The Best SF and Fantasy Books of 2001: A Selection
by Claude Lalumière
Let me begin this review of the past year with the usual caveat: I have not seen, let alone read, every SF and fantasy book published in 2001. Nevertheless, based on the large number of these that did cross my desk, here's my take on the year's highlights.
I was charmed by Ascending Peculiarity: Edward Gorey on Edward Gorey (Harcourt), a book of interviews with the eccentric cartoonist selected and edited by Karen Wilkin. The interviews arranged in chronological order from 1973 to 1999 give a warm and vivid glimpse of Gorey's quirky personality. The book bubbles with Gorey's wit and erudition and footnotes by the editor illuminate the wide range of obscure references that pepper Gorey's merrily digressive answers. The volume is soberly decorated with examples of Gorey's innocently macabre drawings, but not so much as to distract from the interviews themselves, which amply deserve the showcase offered by this handsome book.
Al Sarrantonio's Redshift: Extreme Visions of Speculative Fiction (Roc) was the most hyped anthology of the year, so much so that it's impossible to overlook. This volume proclaims itself to be the most important original SF anthology of the past 25 years. Sadly, instead of visionary and daring, I found it for the most part complacently self-congratulatory and much too bland to deserve its subtitle. However, there were three other books (besides the perennial Dozois and Datlow/Windling "year's best" volumes) that stimulated my imagination although all of them were reprint anthologies.
The Ant-Men of Tibet and Other Stories (Big Engine), edited by David Pringle, culls ten stories from Interzone that showcase the pulpier face of the magazine: from planetary adventures to weird tales. Not as strong as previous Interzone anthologies, it's still a rousing read, especially because of the sharp wit of several of its stories.
I was blown away by David Hartwell's Year's Best Fantasy (Eos). This first entry in a new "year's best" series does a fantastic job of showing short fantasy fiction to be a vibrant, diverse, and healthy field. Hartwell sets his sights strictly on genre sources, resulting in a refreshing vision of fantasy and a radically different selection of stories than Terri Windling's (only one story overlaps). The book is surprisingly rich and covers perhaps the broadest range of fantasy yet seen in a "year's best" annual. The book's only weakness is the inclusion of two overlong (and generic) epic fantasy novellas that threaten to overwhelm the breadth of the selection. Still, this is an anthology that energetically celebrates genre fantasy in all its manifestations.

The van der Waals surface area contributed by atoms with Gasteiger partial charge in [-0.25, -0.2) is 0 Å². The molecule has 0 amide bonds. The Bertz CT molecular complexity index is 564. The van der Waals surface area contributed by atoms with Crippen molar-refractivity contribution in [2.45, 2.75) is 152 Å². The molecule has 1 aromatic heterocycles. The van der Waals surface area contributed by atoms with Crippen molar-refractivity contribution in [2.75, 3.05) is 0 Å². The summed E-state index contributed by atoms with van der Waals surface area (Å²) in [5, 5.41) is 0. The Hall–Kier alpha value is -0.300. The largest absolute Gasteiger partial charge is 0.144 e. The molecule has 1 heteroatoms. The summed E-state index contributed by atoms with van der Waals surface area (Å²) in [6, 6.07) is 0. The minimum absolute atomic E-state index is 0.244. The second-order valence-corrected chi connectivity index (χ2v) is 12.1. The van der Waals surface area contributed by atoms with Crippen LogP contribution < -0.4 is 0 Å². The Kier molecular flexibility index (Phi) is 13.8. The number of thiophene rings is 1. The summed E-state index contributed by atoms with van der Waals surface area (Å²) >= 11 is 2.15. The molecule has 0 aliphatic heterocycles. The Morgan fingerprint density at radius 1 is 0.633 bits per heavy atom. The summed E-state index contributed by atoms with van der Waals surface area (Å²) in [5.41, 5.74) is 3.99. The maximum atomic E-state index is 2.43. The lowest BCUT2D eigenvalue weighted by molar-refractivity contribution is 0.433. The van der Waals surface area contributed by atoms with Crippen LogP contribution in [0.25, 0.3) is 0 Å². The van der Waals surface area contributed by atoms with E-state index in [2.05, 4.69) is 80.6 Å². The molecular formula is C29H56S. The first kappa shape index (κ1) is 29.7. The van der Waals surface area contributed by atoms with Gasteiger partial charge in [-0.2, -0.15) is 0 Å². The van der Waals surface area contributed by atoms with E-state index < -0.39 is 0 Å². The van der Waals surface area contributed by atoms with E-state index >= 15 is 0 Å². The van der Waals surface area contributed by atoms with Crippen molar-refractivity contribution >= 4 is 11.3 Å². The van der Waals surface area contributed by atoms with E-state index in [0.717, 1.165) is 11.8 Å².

My favourite 2001 anthology is Peter Crowther's Futures (Gollancz; US edition Warner Aspect), which collects four novellas that had appeared singly in 2000 as limited editions from PS Publishing. Somehow, the novella length often seems to bring out the best in SF writers, and two of these four novellas are masterpieces: Peter Hamilton's epic detective saga, Watching Trees Grow, and Ian McDonald's harrowing Chaga tale, Tendeléo's Story.
In 2001, Golden Gryphon continued to release high-quality collections by a diverse array of genre writers. I was particularly impressed with Richard Lupoff's Claremont Tales and Paul Di Filippo's Strange Trades. The Lupoff dazzles with the author's chameleon-like skill at adopting (and wryly perverting) the archetypal styles of various modes of magazine fiction. In Claremont Tales, Lupoff enthusiastically honours the fiction magazines The Strand, The New Yorker, Weird Tales, etc. that have so obviously left such a vivid impression on his imagination. In Strange Trades, the prolific Di Filippo adds another thematic collection to his growing catalog of such volumes. This time, as the title indicates, Di Filippo tackles the subject of work, and the results are as erudite, off-beat, and entertaining as the author's previous books.
Small Beer Press launched its book publishing program with two of this year's most intriguing collections: Kelly Link's Stranger Things Happen and Ray Vukcevich's Meet Me in the Moon Room. Both of these authors deftly use prose fiction to investigate the strange landscapes of their peculiar imaginations. Link evokes the mystery and strangeness of childhood with a nostalgia that is both seductive and terrifying. Vukcevich a surrealist who creates unusual and striking scenarios by appropriating the tropes of genre fiction and by juxtaposing the bizarre and the mundane is a master of the short short, a much-neglected form put to brilliant use in Meet Me in the Moon Room.